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Dawkins Foundation leader speaks out against ‘dogmatic social justice’ infiltrating science
Center for Inquiry's Robyn Blumner

‘Incredibly divisive and illiberal’

Critical race theory and “identitarianism” are having concerning effects on the sciences, according to the head of the Richard Dawkins Foundation for Reason and Science.

Robyn Blumner, (pictured) president and CEO of the Center for Inquiry and executive director of the Dawkins Foundation, spoke with The College Fix in a phone interview last week about her concerns with the shift away from merit-based scholarship and individualism.

“The identitarian project is very closely aligned with post-modernist views of race and racial essentialism and critical race theory and this idea that we are our immutable characteristics and that is the most salient feature of who we are as we go through society, rather than the individualism that each of us bring to our humanity,” Blumner said.

Her organization is made up of professors like Dawkins, a famous atheist evolutionary biologist and author, and other scholars who advocate for scientific research based on evidence and critical thinking devoid of religion and superstition.

The Dawkins Foundation, which is part of the Center for Inquiry, also advocates against conservative Christian beliefs influencing research and education.

But recently Blumner and others have become more vocal about the problems with politically left ideology in sciences, such as requiring diversity, equity, and inclusion statements from professors.

In a recent The Skeptical Inquirer article, Blumner wrote “increasingly dogmatic social justice/identitarian considerations are leaching into science in a way that is hampering progress in the field.”

She cited a case in New Zealand’s public school system where the traditional indigenous belief system Mātauranga Māori is taught as “equivalent to Western science.” She likened it to the United States teaching creationism rather than evolution, conflating a religious belief with scientific fact.

Blumner, a journalist and lawyer who previously worked for the American Civil Liberties Union, told The Fix she defines herself as a “classical liberal” but recognizes the division some on the political left are causing in the sciences.

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She referenced examples like “citation justice” in which scholars are encouraged to cite people of color, women, and others in their research, placing identity and race above merit. Some science journals even require research papers be scanned by software programs to avoid citation bias.

“Once again, identity is deemed a value higher than pure merit— the proper yardstick for when a citation is warranted,” Blumner wrote in her article.

Some universities require faculty applicants to submit “diversity, equity, and inclusion” statements, including the University of California at Berkeley.

Additionally, some science grant programs emphasize DEI in order to receive funding.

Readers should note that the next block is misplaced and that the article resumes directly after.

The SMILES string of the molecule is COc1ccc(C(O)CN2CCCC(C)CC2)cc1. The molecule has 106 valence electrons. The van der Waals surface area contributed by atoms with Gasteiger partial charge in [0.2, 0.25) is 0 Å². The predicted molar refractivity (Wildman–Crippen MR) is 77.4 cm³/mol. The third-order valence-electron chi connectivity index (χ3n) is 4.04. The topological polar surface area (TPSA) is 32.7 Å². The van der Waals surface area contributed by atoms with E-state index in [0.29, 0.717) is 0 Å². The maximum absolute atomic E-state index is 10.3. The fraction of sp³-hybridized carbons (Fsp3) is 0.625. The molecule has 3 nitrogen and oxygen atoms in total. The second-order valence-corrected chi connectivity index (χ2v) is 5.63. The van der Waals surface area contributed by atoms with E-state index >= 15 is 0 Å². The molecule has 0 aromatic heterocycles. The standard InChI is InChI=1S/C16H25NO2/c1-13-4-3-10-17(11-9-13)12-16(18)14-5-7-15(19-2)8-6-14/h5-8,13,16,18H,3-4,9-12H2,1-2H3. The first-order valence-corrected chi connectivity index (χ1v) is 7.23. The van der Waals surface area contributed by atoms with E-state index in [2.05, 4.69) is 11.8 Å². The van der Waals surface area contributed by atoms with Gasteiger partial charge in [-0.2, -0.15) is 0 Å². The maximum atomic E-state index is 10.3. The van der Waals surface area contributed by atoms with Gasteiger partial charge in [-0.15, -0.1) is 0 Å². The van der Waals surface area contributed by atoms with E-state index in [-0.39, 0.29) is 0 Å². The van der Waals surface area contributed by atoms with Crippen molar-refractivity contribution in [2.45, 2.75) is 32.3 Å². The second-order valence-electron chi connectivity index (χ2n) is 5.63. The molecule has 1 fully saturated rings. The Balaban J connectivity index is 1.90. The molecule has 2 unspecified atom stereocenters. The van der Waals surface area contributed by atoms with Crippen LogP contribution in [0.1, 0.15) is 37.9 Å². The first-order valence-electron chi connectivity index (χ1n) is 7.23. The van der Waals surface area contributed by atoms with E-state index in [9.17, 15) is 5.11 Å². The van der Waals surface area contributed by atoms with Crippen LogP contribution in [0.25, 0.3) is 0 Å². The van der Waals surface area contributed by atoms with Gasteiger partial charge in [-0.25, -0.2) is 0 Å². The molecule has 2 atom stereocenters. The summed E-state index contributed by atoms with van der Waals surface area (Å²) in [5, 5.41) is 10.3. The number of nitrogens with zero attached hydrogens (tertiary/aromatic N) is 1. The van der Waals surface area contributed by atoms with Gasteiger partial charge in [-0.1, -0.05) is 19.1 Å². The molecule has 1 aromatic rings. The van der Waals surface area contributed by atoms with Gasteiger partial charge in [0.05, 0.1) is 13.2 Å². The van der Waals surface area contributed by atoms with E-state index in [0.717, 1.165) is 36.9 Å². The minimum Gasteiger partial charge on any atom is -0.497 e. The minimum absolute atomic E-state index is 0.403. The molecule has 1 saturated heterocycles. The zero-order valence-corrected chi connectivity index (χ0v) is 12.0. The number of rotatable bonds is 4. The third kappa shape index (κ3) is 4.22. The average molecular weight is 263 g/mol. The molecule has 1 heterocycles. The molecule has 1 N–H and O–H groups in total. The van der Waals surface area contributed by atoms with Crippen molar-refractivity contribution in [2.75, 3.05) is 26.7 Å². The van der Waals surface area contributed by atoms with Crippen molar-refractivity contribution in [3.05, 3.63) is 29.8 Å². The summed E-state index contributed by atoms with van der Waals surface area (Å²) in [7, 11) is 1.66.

“It’s extremely dangerous. And that’s why I wrote the piece, I think, and put science back on its heels. It will get in the way of progress. It will. It will divert us from bettering human outcomes,” Blumner told The Fix. “And it’s incredibly divisive and illiberal. Because it will put people against one another in really destructive ways.”

She is not alone in her concerns.

New York Times columnist Pamela Paul wrote last year about the rise of subjectivity in research, referencing The Proceedings of the National Academy of Sciences’ rejection of the paper “In Defense of Merit in Science.”

“One needn’t agree with every aspect of the authors’ politics or with all of their solutions. But to ignore or dismiss their research rather than impartially weigh the evidence would be a mistake,” Paul wrote. “We need, in other words, to judge the paper on the merits. That, after all, is how science works.”

Meanwhile, renowned scientists like Dawkins have faced criticism for stating scientific facts that contradict leftist ideology.

Last August, the former Oxford University professor was accused of “transphobia” and “violent speech” for stating that “sex is binary,” The Fix reported at the time. Dawkins said it is “wrong” to claim “lived experience and personal choice trump biology,” and transgender activists are “tyrannical.”

While Blumner is concerned about ideology infiltrating science from the left and the right, she said society has progressed in other ways, including the destruction of “barriers to entry” and the welcoming of a “vast diversity” of scientists.

She brought up Martin Luther King Jr.’s words about getting past skin color as criteria for qualification, and said she hopes the equality she has seen grow throughout her lifetime can be celebrated.

“We have gone from the idea that certain kinds of people who look a certain way don’t have a place in the sciences, to it’s still a literal celebration of the vast diversity of people who are now putting on a lab coat,” Blumner told The Fix. “It’s hard now to generalize what a scientist looks like to us. It looks like everyone.”

“I celebrate that. I don’t blame society for this ‘lack of progress,’” she said. “I celebrate the fact that we got here.”

MORE: DOE gives universities $25 million to foster ‘diversity’ in STEM fields

IMAGE: Center for Inquiry

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About the Author
College Fix contributor Andi Shae Napier is a student at Liberty University where she is studying journalism and digital media. She also writes news and feature stories for the Liberty Champion.